The importance of tea historically and today

By Mitchell Blatt
0 Comment(s)Print E-mail, February 25, 2023
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Tea farmers dry tea leaves under the sun in Wuyishan city, Fujian province, on May 10, 2022. [Photo/Xinhua]

Recently, there was a tea festival at One Nimman, an outdoor mall in Chiang Mai, Thailand. The plaza was packed with tea vendors selling their goods and folks enjoying samples. I tried some matcha tea. It was rich and smooth.

Tea is one of the world's great social drinks. But it hasn't always been this way. When the "bitter vegetable" was first discovered growing naturally as a tree in southwestern China, the flavor was not enjoyable. It was very useful as a medicine and a stimulant.

Legend has it that Shennong, the great farmer and sovereign, discovered tea around 2700 B.C. As the story goes, he was at the time trying all kinds of herbs to distinguish between those edible and toxic and became extremely sick. However, when the tea leaf fell into his grasp, he chewed on it, and he was cured. Thus, Shennong discovered tea's incredible health benefits.

At first, tea leaves were chewed. When they were first boiled in water, they were combined with herbs, juices, fruits, and vegetables to make a product more akin to soup for medicinal purposes. 

During the Tang dynasty, advances were made in the processing of tea. The leaves were steamed, oxidized, and pounded into cake form, as with Pu'er tea. This made tea easier to transport and more pleasing to the tongue. The emperor and nobility began enjoying tea. With the construction of the Grand Canal from Beijing to Hangzhou, tea could be more easily transported from the fertile hills of Jiangsu and Zhejiang to the capital.

Sichuan and Yunnan continued to produce tea – as they do to this day. Their position on the border with India and Myanmar made them ideal for the production of export tea. Tea was laden in bundles, sometimes weighing heavier than the porters themselves, on the backs of men and horses and carried along the Chama Gudao, the Tea Horse Road.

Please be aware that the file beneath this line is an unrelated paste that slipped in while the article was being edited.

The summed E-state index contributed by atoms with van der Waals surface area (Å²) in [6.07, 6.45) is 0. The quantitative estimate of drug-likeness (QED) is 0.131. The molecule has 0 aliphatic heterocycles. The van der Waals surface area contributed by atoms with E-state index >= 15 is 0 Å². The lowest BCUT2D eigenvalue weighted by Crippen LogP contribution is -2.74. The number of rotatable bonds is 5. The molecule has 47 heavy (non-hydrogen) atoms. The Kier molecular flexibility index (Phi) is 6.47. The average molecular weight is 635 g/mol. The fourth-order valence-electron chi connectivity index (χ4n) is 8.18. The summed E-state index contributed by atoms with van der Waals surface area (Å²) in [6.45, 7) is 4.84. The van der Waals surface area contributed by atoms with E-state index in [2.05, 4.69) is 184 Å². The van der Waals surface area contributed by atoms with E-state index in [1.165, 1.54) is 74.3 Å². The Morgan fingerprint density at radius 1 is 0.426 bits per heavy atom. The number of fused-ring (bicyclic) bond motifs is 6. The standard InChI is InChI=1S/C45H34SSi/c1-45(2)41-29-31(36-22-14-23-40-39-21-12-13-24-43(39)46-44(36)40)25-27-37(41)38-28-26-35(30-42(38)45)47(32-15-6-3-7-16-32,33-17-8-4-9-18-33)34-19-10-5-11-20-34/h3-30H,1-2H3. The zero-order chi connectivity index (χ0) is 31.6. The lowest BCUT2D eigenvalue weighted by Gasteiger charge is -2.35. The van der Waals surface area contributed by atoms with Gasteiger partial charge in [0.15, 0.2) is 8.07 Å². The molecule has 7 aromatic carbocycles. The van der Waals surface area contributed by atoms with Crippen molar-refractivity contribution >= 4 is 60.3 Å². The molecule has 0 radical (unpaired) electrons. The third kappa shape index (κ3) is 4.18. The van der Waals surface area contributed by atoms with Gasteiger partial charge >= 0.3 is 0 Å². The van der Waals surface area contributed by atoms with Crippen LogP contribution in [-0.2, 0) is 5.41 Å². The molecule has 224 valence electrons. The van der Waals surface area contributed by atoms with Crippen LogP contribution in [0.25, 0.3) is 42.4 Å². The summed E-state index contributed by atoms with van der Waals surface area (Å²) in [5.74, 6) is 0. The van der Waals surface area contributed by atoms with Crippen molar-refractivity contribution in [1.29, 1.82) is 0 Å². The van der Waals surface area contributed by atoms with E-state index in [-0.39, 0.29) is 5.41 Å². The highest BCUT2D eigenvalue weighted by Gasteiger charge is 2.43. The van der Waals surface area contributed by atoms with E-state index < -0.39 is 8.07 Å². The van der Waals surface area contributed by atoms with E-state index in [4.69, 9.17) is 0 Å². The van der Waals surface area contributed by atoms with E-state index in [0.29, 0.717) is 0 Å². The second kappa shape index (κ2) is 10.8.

One of the most famous routes of the road starts in Pu'er and leads through Dali, forking in one direction towards Dhaka, the capital of Bangladesh, and in another towards Tibet, running through Qamdo to Lhasa and then down to Bangladesh. Along that route today, you can see the ancient paths once used and pagodas, houses, piers, and gates. 

With the taste of tea having been refined, tea, like wine, was often enjoyed at banquets and ceremonies. It became a social drink. There is even a phrase to describe "wine being replaced by tea" for people who could not hold their drink, demonstrating its significance across social occasions. 

Now tea is both delicious and healthy. Rich in vitamins and antioxidants, tea can fight off infection, decrease the risk of diseases, even cut the risk of cancer, and improve health overall. Harvard's School of Public Health has written, "Epigallocatechin-3-gallate (EGCG) in green tea has been shown in animal and cell studies to prevent the growth of cancer cells and cause them to die. Green and black tea extracts have been shown in animal studies to reduce the risk or delay the progression of cancer."

There are many ways you can taste tea and experience tea culture in China. You can visit a tea plantation in Hangzhou or elsewhere, admire the beautiful views of the terraced farmland carved into the hills, learn how tea is grown and harvested, and try some of the finest teas for yourself. You can sit inside a traditional tea house and take in the classical ambiance as you sip tea. You can even drink iced tea mixed with whisky at a club or bar. 

Now if you will excuse me, I will be off to brew myself a cup.

Mitchell Blatt is a columnist with For more information please visit:

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